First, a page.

The Arab world has a rich literary heritage and a vibrant contemporary literary scene that has attracted many English speaking readers — Arabic is one of the 10 most translated languages for American audiences. But the process of translation is complex and often politically fraught.
In this podcast, Reem Bassiouney, sociolinguistics professor and award-winning author of “Sons of the People: The Mamluk Trilogy,” and M Lynx Qualey, editor of ArabLit.org, join New Lines’ Lydia Wilson and Faisal Al Yafai to discuss the many challenges of translating Arabic literature.
Translation, they explain, requires managing many, often contradictory goals. It is not just a matter of translating the literal meaning of the words on the page. A good translation must also preserve elements of a writer’s style, as well as idioms and cultural references that are unfamiliar to readers in other languages.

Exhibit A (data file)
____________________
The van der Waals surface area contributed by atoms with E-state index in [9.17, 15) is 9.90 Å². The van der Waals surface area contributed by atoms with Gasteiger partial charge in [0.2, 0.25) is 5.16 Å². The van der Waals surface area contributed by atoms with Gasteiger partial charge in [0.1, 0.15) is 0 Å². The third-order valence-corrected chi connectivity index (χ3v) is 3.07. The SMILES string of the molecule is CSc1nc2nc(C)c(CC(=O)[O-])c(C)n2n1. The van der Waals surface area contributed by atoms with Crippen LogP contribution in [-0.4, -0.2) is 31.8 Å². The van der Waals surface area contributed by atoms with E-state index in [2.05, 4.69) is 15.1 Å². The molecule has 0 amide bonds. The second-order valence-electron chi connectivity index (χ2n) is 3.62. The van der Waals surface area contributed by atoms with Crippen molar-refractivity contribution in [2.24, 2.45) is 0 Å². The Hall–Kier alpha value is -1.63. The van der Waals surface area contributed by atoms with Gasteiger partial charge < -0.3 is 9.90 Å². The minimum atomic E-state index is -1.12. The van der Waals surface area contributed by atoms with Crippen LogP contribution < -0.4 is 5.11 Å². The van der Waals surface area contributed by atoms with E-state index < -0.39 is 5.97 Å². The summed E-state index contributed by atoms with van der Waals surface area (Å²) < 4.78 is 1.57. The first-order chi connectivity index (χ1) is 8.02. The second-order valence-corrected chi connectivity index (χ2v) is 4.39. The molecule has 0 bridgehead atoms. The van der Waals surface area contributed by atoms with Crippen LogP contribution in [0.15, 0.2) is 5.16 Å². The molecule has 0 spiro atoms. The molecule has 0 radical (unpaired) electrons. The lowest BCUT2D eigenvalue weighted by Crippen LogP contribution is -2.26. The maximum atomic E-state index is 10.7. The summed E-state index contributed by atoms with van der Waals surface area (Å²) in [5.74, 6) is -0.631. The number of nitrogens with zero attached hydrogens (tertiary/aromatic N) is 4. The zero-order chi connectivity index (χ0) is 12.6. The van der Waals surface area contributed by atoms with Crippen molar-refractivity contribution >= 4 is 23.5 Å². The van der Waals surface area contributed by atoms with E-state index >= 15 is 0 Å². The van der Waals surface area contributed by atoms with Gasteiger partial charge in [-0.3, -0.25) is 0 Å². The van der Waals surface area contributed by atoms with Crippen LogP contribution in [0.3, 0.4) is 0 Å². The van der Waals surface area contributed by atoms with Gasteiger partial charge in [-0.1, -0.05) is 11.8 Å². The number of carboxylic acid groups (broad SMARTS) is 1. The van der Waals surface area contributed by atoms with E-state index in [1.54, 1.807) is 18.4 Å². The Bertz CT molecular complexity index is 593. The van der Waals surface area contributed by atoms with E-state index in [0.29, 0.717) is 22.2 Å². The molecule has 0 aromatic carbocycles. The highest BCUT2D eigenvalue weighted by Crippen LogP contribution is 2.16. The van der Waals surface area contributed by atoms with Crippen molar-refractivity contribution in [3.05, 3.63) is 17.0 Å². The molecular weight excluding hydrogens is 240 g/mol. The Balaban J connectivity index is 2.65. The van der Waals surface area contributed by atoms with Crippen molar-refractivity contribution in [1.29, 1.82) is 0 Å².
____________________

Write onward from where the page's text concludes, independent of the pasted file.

When this is done well, translators act as bridges between cultures. But that comes with a darker side: Many Arab writers have had their words changed and their meanings twisted by publishers more interested in confirming readers’ preconceived notions than remaining faithful to a work’s original meaning.
As M Lynx Qualey explains, a translator is in “both this low-paying, low-prestige position but also a position in which they do wield a lot of power. It’s sort of a contradictory position, I think.”
Produced by Joshua Martin